Andrew Mitchell resigns as Chief Whip

The fallout from "Plebgate" claims Mitchell, four weeks on, as he admits telling Downing Street police "I thought you guys were supposed to f***ing help us".

The news has just broken that Andrew Mitchell has resigned as Chief Whip.

Number 10 announced on Twitter that David Cameron had accepted the resignation.

Below is Mitchell's resignation letter in which he admits that he swore at the police, but denies calling them "plebs".

In his response to Mitchell, David Cameron said:

Thank you for your letter. I was sorry to receive it, but I understand why you have reached the conclusion you have, and why you have decided to resign from the Government.

I regret that this has become necessary, and am very grateful for all you have done, both in Government and in Opposition – as well as for the kind words in your letter.

As we discussed in advance of the reshuffle, I wanted you to bring your organisational skill and energy to the important job of chief whip. It was clear to me that you had already made a strong start.

As you have acknowledged, the incident in Downing Street was no acceptable and you were right to apologise for it.

You have much to be proud of from your service on the frontbench both in opposition and in government, and in your continued service to your constituents in Sutton Coldfield. I hope that, in time, you will be able to make a further contribution to public life.

Andrew Mitchell. Photo: Getty
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How Theresa May laid a trap for herself on the immigration target

When Home Secretary, she insisted on keeping foreign students in the figures – causing a headache for herself today.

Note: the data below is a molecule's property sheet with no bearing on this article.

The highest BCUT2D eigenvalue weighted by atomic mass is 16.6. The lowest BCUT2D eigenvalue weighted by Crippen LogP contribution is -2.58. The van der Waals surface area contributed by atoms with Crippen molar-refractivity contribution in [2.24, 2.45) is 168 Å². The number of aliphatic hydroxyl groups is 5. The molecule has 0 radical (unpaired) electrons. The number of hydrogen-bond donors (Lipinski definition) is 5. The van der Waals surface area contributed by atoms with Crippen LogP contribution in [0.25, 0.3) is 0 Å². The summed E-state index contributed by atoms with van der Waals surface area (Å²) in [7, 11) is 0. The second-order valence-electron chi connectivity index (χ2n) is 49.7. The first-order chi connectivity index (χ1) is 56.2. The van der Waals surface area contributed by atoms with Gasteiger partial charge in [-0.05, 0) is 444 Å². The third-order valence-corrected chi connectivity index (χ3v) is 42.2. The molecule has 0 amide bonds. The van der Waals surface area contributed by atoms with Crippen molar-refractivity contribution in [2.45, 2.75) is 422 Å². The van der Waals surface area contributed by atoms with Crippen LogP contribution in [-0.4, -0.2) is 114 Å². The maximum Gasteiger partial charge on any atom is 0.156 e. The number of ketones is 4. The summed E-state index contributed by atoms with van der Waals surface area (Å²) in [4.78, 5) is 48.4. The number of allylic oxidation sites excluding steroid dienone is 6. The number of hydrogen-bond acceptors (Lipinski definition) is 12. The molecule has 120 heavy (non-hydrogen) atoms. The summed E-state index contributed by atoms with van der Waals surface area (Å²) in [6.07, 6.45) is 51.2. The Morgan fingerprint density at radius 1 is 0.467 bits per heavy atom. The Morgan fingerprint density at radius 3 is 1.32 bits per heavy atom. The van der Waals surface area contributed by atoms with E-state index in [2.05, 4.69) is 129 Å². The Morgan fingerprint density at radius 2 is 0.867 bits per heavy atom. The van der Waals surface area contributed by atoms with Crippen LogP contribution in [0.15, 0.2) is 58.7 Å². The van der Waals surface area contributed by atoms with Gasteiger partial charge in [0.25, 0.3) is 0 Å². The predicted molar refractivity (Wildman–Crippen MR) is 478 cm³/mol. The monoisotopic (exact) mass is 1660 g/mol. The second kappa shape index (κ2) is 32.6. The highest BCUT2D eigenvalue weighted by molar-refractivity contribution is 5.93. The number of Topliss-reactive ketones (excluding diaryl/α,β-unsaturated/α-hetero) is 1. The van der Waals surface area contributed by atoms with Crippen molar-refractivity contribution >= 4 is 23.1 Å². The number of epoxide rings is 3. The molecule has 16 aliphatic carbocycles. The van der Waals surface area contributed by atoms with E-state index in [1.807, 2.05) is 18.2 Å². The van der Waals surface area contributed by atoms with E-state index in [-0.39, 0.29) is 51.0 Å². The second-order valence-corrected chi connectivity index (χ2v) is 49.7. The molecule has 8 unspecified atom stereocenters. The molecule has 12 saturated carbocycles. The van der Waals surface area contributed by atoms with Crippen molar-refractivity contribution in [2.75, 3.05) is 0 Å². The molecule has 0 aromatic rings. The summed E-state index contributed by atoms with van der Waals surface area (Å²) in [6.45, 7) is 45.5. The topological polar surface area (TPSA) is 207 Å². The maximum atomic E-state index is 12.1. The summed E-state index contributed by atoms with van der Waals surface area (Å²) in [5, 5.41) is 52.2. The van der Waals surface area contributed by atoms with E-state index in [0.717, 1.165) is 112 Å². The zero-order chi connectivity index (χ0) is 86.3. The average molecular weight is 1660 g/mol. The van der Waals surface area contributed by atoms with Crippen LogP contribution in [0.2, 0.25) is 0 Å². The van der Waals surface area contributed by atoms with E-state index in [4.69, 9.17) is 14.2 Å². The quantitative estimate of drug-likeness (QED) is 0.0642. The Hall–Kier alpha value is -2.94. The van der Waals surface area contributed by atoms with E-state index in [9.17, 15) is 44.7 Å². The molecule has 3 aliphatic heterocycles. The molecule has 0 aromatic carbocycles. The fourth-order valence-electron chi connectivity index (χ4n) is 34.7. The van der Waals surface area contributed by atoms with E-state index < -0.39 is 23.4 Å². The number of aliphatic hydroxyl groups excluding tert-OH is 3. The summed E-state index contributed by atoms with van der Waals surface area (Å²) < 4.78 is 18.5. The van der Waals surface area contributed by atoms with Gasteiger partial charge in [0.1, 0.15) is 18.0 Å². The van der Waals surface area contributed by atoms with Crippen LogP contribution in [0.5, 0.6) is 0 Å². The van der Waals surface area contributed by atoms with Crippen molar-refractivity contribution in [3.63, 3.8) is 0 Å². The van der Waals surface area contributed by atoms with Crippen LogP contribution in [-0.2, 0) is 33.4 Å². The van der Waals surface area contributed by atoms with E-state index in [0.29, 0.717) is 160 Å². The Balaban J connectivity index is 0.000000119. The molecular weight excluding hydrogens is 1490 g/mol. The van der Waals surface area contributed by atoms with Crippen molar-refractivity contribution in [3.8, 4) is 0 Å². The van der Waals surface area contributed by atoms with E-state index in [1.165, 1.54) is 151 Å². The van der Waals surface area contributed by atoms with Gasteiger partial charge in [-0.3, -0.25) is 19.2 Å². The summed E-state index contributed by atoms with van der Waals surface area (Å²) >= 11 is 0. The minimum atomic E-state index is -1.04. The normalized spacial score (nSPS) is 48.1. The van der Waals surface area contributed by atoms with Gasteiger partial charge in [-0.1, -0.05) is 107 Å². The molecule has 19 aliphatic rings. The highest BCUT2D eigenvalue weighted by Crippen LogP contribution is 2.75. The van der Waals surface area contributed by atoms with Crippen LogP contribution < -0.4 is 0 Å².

When Home Secretary, Theresa May insisted that foreign students should continue to be counted in the overall immigration figures. Some cabinet colleagues, including then Business Secretary Vince Cable and Chancellor George Osborne wanted to reverse this. It was economically illiterate. Current ministers, like the Foreign Secretary Boris Johnson, Chancellor Philip Hammond and Home Secretary Amber Rudd, also want foreign students exempted from the total.

David Cameron’s government aimed to cut immigration figures – including overseas students in that aim meant trying to limit one of the UK’s crucial financial resources. They are worth £25bn to the UK economy, and their fees make up 14 per cent of total university income. And the impact is not just financial – welcoming foreign students is diplomatically and culturally key to Britain’s reputation and its relationship with the rest of the world too. Even more important now Brexit is on its way.

But they stayed in the figures – a situation that, along with counterproductive visa restrictions also introduced by May’s old department, put a lot of foreign students off studying here. For example, there has been a 44 per cent decrease in the number of Indian students coming to Britain to study in the last five years.

Now May’s stubbornness on the migration figures appears to have caught up with her. The Times has revealed that the Prime Minister is ready to “soften her longstanding opposition to taking foreign students out of immigration totals”. It reports that she will offer to change the way the numbers are calculated.

Why the u-turn? No 10 says the concession is to ensure the Higher and Research Bill, key university legislation, can pass due to a Lords amendment urging the government not to count students as “long-term migrants” for “public policy purposes”.

But it will also be a factor in May’s manifesto pledge (and continuation of Cameron’s promise) to cut immigration to the “tens of thousands”. Until today, ministers had been unclear about whether this would be in the manifesto.

Now her u-turn on student figures is being seized upon by opposition parties as “massaging” the migration figures to meet her target. An accusation for which May only has herself, and her steadfast politicising of immigration, to blame.

Anoosh Chakelian is senior writer at the New Statesman.

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